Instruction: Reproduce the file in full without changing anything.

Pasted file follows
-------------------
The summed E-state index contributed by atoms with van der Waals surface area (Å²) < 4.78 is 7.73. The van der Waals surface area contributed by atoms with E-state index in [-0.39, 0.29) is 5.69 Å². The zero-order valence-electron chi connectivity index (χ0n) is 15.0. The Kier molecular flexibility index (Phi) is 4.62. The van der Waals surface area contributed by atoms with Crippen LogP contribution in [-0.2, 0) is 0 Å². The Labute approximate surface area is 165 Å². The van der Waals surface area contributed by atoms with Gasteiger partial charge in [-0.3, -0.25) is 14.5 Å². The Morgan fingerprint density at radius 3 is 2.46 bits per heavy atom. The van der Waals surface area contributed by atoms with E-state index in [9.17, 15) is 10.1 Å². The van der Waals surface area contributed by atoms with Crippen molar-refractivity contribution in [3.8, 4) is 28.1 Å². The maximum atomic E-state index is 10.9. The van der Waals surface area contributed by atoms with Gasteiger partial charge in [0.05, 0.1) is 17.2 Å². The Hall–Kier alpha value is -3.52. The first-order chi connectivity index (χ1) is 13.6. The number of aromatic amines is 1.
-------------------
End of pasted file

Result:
The summed E-state index contributed by atoms with van der Waals surface area (Å²) < 4.78 is 7.73. The van der Waals surface area contributed by atoms with E-state index in [-0.39, 0.29) is 5.69 Å². The zero-order valence-electron chi connectivity index (χ0n) is 15.0. The Kier molecular flexibility index (Phi) is 4.62. The van der Waals surface area contributed by atoms with Crippen LogP contribution in [-0.2, 0) is 0 Å². The Labute approximate surface area is 165 Å². The van der Waals surface area contributed by atoms with Gasteiger partial charge in [-0.3, -0.25) is 14.5 Å². The Morgan fingerprint density at radius 3 is 2.46 bits per heavy atom. The van der Waals surface area contributed by atoms with E-state index in [9.17, 15) is 10.1 Å². The van der Waals surface area contributed by atoms with Crippen molar-refractivity contribution in [3.8, 4) is 28.1 Å². The maximum atomic E-state index is 10.9. The van der Waals surface area contributed by atoms with Gasteiger partial charge in [0.05, 0.1) is 17.2 Å². The Hall–Kier alpha value is -3.52. The first-order chi connectivity index (χ1) is 13.6. The number of aromatic amines is 1.